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Author Topic: Question on recovering an old, OLD wallet  (Read 137 times)
Tailend22
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December 07, 2017, 12:37:01 PM
 #1

Hi guys,

Hope you're well - Essentially I have an old netbook with (I think) the ORIGINAL bitcoin client installed, not even Bitcoin-QT. The HDD is intact and I'm currently backing it up. I tried to take the wallet.dat file from that HDD and import it into electrum but after research it looks like this isn't the way to recover it.

May I ask the best way to recover it? My current plan is to clone the drive then try to run the drive in a laptop that works.

Kind regards
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kahc
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December 07, 2017, 01:09:17 PM
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Hi guys,

Hope you're well - Essentially I have an old netbook with (I think) the ORIGINAL bitcoin client installed, not even Bitcoin-QT. The HDD is intact and I'm currently backing it up. I tried to take the wallet.dat file from that HDD and import it into electrum but after research it looks like this isn't the way to recover it.

May I ask the best way to recover it? My current plan is to clone the drive then try to run the drive in a laptop that works.

Kind regards


Before you do anything else, you should make a copy of your wallet first.

Is the console available in your bitcoin client? If so, you can try:
1. Click 'help' -> 'debug window' -> 'console' tab
2. If you wallet is encrypted, unlock it by typing   walletpassphrase "your wallet password" 600
3. Type 'dumpwallet privatekeys.txt ' without the single-quotes.

Wallet keys will then be dumped to privatekeys.txt in readable format.
Create a new wallet in Electrum, and use sweep function to sweep the private keys.



If that doesn't work, download newest Bitcoin Core from https://github.com/bitcoin/bitcoin/releases
Run Bitcoin core once, then stop and close it.
Replace the wallet.dat in C:\Users\YourUserName\Appdata\Roaming\BitCoin\ with your wallet.dat
Run Bitcoin Core with -upgradewallet as argument.



onnz423
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December 07, 2017, 08:18:40 PM
 #3

The safest thing for you to do would be to import it into the wallet client you created it on, same version and everything. Of course you will need to wallet password in order to access the funds.

If you don't have this password, then you should have the seed that was generated when you first created the wallet, depending on the length of the seed you may be able to import this into Electrum.

Currently electrum supports a 12 word seed, if yours is longer or shorter than this you may have to look into alternatives.


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Everest01
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December 07, 2017, 11:21:12 PM
 #4

The safest thing for you to do would be to import it into the wallet client you created it on, same version and everything. Of course you will need to wallet password in order to access the funds.

If you don't have this password, then you should have the seed that was generated when you first created the wallet, depending on the length of the seed you may be able to import this into Electrum.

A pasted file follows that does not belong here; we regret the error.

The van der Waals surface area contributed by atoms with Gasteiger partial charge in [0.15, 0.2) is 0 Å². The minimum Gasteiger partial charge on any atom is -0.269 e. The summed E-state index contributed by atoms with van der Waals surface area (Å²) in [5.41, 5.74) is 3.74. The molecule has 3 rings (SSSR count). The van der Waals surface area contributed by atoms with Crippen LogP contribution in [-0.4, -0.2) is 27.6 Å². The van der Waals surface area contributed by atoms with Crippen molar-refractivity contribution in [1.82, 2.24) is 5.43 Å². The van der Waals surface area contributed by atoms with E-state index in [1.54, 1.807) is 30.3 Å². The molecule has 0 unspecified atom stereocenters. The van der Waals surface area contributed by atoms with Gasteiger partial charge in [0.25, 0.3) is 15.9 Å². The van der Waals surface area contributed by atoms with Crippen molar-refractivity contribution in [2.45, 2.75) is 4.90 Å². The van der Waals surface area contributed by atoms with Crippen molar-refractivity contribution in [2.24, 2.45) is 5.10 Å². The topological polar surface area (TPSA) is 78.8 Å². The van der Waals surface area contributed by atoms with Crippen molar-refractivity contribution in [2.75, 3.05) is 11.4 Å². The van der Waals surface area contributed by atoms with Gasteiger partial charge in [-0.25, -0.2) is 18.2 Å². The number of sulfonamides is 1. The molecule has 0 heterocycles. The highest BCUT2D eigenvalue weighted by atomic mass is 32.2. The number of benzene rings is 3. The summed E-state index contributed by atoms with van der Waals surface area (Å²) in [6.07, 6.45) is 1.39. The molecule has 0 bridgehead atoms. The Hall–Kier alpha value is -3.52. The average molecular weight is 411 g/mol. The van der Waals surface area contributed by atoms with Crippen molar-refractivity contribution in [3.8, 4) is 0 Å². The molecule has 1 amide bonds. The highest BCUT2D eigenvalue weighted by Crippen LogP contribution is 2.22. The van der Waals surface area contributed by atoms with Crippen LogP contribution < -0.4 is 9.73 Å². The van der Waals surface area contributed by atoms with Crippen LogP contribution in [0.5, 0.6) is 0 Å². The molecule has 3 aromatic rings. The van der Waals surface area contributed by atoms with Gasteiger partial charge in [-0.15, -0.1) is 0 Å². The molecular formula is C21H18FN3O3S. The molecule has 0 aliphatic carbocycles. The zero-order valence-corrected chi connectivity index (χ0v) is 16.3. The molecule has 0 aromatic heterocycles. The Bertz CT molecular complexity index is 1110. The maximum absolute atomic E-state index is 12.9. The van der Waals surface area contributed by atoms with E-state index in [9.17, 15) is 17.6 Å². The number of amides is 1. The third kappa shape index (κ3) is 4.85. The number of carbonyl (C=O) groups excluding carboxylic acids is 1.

Currently electrum supports a 12 word seed, if yours is longer or shorter than this you may have to look into alternatives.

I was using differend software wallets at the time when Electrum didn't even existed and I don't remember them giving you a seed when creating a new wallet (think of MultiBit Classic for example) so either old software wallets didn't give users the opportunity to generate private keys from a multi-word seed or I totally missed this option (which is possible since I was really unexperienced at that time). In the first case however, OP won't be able to recover the wallet because he has no seed to use.

Hi guys,

Hope you're well - Essentially I have an old netbook with (I think) the ORIGINAL bitcoin client installed, not even Bitcoin-QT. The HDD is intact and I'm currently backing it up. I tried to take the wallet.dat file from that HDD and import it into electrum but after research it looks like this isn't the way to recover it.

May I ask the best way to recover it? My current plan is to clone the drive then try to run the drive in a laptop that works.

Kind regards


Before you do anything else, you should make a copy of your wallet first.

Is the console available in your bitcoin client? If so, you can try:
1. Click 'help' -> 'debug window' -> 'console' tab
2. If you wallet is encrypted, unlock it by typing   walletpassphrase "your wallet password" 600
3. Type 'dumpwallet privatekeys.txt ' without the single-quotes.

Wallet keys will then be dumped to privatekeys.txt in readable format.
Create a new wallet in Electrum, and use sweep function to sweep the private keys.



If that doesn't work, download newest Bitcoin Core from https://github.com/bitcoin/bitcoin/releases
Run Bitcoin core once, then stop and close it.
Replace the wallet.dat in C:\Users\YourUserName\Appdata\Roaming\BitCoin\ with your wallet.dat
Run Bitcoin Core with -upgradewallet as argument.





As this gentleman pointed out, your best option would be to recover the private keys of your wallet in a readable format and then sweep them into an updated version of your favourite software wallet. Electrum can do it for you as long as you can supply the private keys of your old wallet. Those keys (if not encripted) give total control over your money so absolutely don't use any online tool or things alike to extract them! Only do that on your computer, possibly using the same wallet (and same wallet version) you were using when you created it.

Everest01
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